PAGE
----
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Hey Guys! You may have heard about “NMEA codes” with respect to GPS. In this project, we're interfacing U-blox NEO-6M GPS Module with Raspberry Pi and will decode the GPS data from NMEA codes.
An U-blox NEO-6M GPS Module has a battery for power backup and EEPROM for storing configuration settings. This GPS Module has 4 pins: VCC (Supply Voltage), GND (Ground), Tx (Transmitter), and Rx (Receiver).
This module provides nonstop NMEA (National Marine Electronics Association) data strings to the TX pin resulting in GPS information. To know more about this module, you can download its datasheet here.
Now, you got info. about the GPS module. So, let's get started with Raspberry Pi.1. Connect Raspberry Pi with PC
First of all, connect your Raspberry Pi Board with a PC. For PC connection info, please refer: https://www.raspberrypi.org/blog/getting-started-raspberry-pi/
For the information regarding the installation, visit this link: https://www.raspberrypi.org/documentation/installation/installing-images/2. Interface GPS Module with Raspberry Pi
For interfacing, make the connections as follows:
1)Connect Vcc of GPS module to Power Supply Pin No.2 (5V) of Raspberry Pi.
2)Connect Tx (Transmitter Pin) of GPS module to Pin No.10 of Raspberry Pi.
3)Connect GND (Ground Pin) of GPS module to Pin No.6 Raspberry.3. Set Up the UART in Raspberry Pi
The first thing we will do under this is to edit the /boot/config.txt file. To do this, run the commands below:
sudo nano /boot/config.txt
At the bottom of the config.txt file, add the following lines.
Press Ctrl+x to exit. Press y and enter to save.
The second step under this UART setup section is to edit the boot/cmdline.txt.
I will suggest you make a copy of the cmdline.txt and save first before editing so you can revert back to it later if needed. This can be done using following command.
sudo cp /boot/cmdline.txt /boot/cmdline_backup.txt
Now to edit that file open that in text editor.
sudo nano /boot/cmdline.txt
Replace the content with following command.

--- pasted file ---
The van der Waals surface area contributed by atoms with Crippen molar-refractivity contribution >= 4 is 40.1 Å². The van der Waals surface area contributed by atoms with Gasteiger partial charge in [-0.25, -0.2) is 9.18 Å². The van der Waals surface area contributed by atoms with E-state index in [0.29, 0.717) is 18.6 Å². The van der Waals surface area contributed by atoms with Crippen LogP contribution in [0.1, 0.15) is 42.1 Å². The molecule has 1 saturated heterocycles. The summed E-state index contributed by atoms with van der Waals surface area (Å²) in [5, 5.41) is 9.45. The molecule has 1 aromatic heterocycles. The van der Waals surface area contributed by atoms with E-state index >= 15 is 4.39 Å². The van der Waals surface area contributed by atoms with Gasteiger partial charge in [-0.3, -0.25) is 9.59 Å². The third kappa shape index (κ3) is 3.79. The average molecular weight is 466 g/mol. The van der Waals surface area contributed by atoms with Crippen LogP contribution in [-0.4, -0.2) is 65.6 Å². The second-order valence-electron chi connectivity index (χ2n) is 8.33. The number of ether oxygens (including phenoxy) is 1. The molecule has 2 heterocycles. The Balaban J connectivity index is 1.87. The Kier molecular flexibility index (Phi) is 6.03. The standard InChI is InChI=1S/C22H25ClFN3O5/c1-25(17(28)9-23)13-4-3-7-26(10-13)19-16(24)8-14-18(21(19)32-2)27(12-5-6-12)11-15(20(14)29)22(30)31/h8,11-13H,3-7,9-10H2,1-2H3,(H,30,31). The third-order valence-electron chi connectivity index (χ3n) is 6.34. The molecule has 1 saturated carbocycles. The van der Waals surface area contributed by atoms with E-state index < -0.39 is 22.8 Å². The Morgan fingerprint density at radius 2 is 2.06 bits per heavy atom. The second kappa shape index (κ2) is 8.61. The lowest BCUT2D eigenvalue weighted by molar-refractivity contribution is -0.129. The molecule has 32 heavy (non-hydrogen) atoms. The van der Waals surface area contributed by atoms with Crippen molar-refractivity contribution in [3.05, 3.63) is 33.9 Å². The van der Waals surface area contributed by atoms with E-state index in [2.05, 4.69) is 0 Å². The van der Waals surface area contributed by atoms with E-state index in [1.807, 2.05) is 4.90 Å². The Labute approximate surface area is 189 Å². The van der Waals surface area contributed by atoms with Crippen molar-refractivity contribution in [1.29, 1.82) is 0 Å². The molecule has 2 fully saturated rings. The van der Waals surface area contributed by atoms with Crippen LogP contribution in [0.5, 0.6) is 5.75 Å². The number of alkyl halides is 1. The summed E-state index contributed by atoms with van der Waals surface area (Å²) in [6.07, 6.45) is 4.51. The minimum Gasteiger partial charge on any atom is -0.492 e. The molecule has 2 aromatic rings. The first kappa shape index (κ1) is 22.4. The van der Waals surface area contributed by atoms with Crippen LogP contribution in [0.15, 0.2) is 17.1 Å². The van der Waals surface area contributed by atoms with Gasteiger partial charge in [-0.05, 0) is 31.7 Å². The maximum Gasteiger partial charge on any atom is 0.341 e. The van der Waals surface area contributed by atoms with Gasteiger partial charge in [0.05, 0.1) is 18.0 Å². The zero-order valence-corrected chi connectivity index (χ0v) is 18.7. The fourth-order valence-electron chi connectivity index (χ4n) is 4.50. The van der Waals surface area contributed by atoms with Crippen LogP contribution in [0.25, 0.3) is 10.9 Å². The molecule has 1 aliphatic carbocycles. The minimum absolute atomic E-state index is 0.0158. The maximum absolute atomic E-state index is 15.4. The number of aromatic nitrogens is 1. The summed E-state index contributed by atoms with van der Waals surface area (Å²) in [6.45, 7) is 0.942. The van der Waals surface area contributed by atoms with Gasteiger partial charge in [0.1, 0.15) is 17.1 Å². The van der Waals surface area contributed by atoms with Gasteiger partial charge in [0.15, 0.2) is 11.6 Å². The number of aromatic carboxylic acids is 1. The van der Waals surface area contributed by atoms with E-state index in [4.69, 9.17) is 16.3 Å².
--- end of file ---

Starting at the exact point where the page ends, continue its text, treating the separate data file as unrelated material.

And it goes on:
dwc_otg.lpm_enable=0 console=tty1 root=/dev/mmcblk0p2 rootfstype=ext4 elevator=deadline fsck.repair=yes rootwait quiet splash plymouth.ignore-serial-consoles
Press Ctrl+x to exit and press y and enter to save. Now reboot pi using following command.
4. Disable the Raspberry Pi Serial Getty Service
a. If in your output, Serial0 is linked with ttyAMA0, then to disable it use the below command.
sudosystemctl stop serial-getty@ttyAMA0.service
sudosystemctl disable serial-getty@ttyAMA0.service
b. If in your output Serial0 is linked with ttys0, then to disable it use the below command.
5. Install Minicom and Pynmea2
sudosystemctl stop serial-getty@ttyS0.service
sudosystemctl disable serial-getty@ttyS0.service
Use minicom python library to connect with the GPS module and make sense of the data.
sudo apt-get install minicom
Use pynmea2 python library to parse the received NMEA data.
6. Test Output
pip install pynmea2
To test the GPS, run the command.
sudo cat /dev/ttyAMA0
You'll get the output as shown.
All NMEA messages start with the $ character, and each data field is separated by a comma. $GNGGA is the basic NMEA message. It provides 3D location and accurate data.7. Write Python Codes
Code as below.
8. Final Output
import string import pynmea2
while True: port=“/dev/ttyAMAO”
gps=“Latitude=" +str(lat) + “and Longitude=" +str(lng)
If you run this above python code, you will see a output like this.
Well, that's it! You've got your GPS data.
Hope, this project is helpful to you.